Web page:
The Irving S. Gilmore Music Library has completed an eighteen-month project to digitize and stream online a collection of early, rarely heard performances of works composed by Charles Ives.
The project provides extraordinary new global access to the work of one of the pre-eminent composers of the twentieth century and the first American composer to gain international recognition. Four hundred thirty-six recorded performances of Ives’s compositions can now be streamed online by anyone connected to the Yale University network. A subset of the recordings can be streamed beyond the Yale network, anywhere in the world.
The newly digitized performances span approximately 335 hours and comprise the Charles Ives Rare and Non-Commercial Sound Recording Collection (MSS 14 HSR), part of the library’s Historical Sound Recordings unit. With funding from the Grammy Museum, digital recordings were produced from fragile acetate disks (some with glass cores), open reel tapes, and other legacy recording media on which the original performances were captured.
The significance and quality of the recordings, coupled with their long-term preservation and expanded access, make this project a landmark for scholars of music. It will be of particular interest to contemporary artists preparing to perform Ives’s works. “These recordings offer performers extraordinary insights into how the works of Ives have been interpreted over the past eighty years or so,” said Jonathan Manton, music librarian for digital and access services.
In addition to preserving the performances, Yale University Library secured the legal rights to make a subset of the recordings globally available for the first time. They all include one of Ives’s most significant works, his Piano Sonata No. 2, "Concord, Mass, 1840-1860,” performed by the noted Ives scholar John Kirkpatrick, later curator of the Ives Archive at Yale. The recordings capture six Kirkpatrick performances at different stages of his career. They include the world premiere at New York Town Hall on January 20, 1939; the first radio broadcasts on WABC in New York on March 24 and 31, 1939; and a performance at Yale University in 1969. The 1939 performances are the earliest known complete recordings of the sonata, and they predate the ﬁrst commercial recording—also by Kirkpatrick—by nine years. “Kirkpatrick was the foremost interpreter of Ives’s work,” Manton said. “These recordings allow us to trace how his interpretation of the Concord Sonata evolved throughout his career.”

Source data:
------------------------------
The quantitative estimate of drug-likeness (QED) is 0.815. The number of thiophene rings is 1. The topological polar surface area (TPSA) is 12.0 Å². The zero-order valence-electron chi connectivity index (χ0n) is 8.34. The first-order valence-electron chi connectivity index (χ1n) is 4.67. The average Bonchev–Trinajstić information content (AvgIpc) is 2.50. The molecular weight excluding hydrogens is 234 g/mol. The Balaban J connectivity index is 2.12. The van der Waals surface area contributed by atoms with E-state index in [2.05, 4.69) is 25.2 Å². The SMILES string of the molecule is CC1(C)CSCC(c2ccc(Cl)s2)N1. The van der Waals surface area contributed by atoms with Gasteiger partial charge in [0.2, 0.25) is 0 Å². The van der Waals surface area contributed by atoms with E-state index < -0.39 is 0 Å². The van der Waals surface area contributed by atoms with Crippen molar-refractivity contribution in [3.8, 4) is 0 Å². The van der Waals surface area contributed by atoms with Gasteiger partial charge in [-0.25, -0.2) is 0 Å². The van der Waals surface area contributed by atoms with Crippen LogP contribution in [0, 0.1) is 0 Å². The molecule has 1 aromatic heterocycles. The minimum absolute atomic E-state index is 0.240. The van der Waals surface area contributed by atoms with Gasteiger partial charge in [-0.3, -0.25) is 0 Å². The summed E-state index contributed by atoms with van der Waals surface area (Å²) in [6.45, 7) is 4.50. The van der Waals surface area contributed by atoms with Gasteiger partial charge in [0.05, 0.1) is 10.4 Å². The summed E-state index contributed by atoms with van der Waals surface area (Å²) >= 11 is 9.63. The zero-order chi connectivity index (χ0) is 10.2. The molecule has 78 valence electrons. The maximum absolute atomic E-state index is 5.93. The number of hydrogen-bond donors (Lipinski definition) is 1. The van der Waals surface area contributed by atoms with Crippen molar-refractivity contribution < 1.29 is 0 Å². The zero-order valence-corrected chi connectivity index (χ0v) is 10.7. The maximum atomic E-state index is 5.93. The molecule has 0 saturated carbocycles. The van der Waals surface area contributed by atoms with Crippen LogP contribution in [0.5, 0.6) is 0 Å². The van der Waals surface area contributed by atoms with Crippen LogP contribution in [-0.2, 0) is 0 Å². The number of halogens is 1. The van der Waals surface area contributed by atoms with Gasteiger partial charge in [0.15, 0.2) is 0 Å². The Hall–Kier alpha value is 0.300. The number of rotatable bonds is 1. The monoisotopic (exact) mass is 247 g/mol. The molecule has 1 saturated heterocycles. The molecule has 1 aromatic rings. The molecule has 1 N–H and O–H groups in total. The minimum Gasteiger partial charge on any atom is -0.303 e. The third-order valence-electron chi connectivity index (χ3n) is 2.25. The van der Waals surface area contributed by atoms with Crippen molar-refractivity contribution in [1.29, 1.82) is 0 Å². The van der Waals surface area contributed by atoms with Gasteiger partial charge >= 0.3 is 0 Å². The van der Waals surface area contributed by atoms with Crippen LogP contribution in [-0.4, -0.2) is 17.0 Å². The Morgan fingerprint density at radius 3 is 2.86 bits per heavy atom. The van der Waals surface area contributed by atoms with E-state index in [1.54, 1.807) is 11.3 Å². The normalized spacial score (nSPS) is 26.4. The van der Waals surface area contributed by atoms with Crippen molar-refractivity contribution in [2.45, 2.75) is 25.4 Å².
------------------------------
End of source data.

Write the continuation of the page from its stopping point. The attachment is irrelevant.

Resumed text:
Researchers and the general public may live-stream the newly accessible recordings from anywhere in the world using these links:
· 1939-01-20: World Premiere, New York Town Hall. Complete performance. Includes encore of last movement.
· 1939-03-24: CBS Music Hour, Keyboard Concerts, WABC. Emerson and Alcotts only.
· 1939-03-31: CBS Music Hour, Keyboard Concerts, WABC. Hawthorne and Thoreau only.
· 1939-09-28: First complete radio broadcast. Composers Forum, WNYC.
· 1959-10-19: Emerson only.
· 1969-02-07: Complete recording. Sprague Memorial Hall, Yale University.
The full collection is available to the Yale community and to researchers and visitors connected to the Yale network.
Charles Ives was born in Danbury, Conn., in 1874 and studied music at Yale. After his graduation in 1898, he worked in the insurance industry for 30 years, composing music in his free time. Later in life, he gained recognition, including a Pulitzer Prize in 1947. However, it wasn’t until after his death in 1954 that his true genius became widely known.
The Gilmore Music Library’s special collections related to Ives and his music are extensive. The Charles Ives Papers (MSS 14) encompass 51 linear feet of original music manuscripts, literary writings, correspondence, diaries, scrapbooks, photographs, and other archival material. For more information about the Charles Ives Papers, the Charles Ives Rare and Non-Commercial Sound Recording Collection, and other Ives resources, visit archives.yale.edu.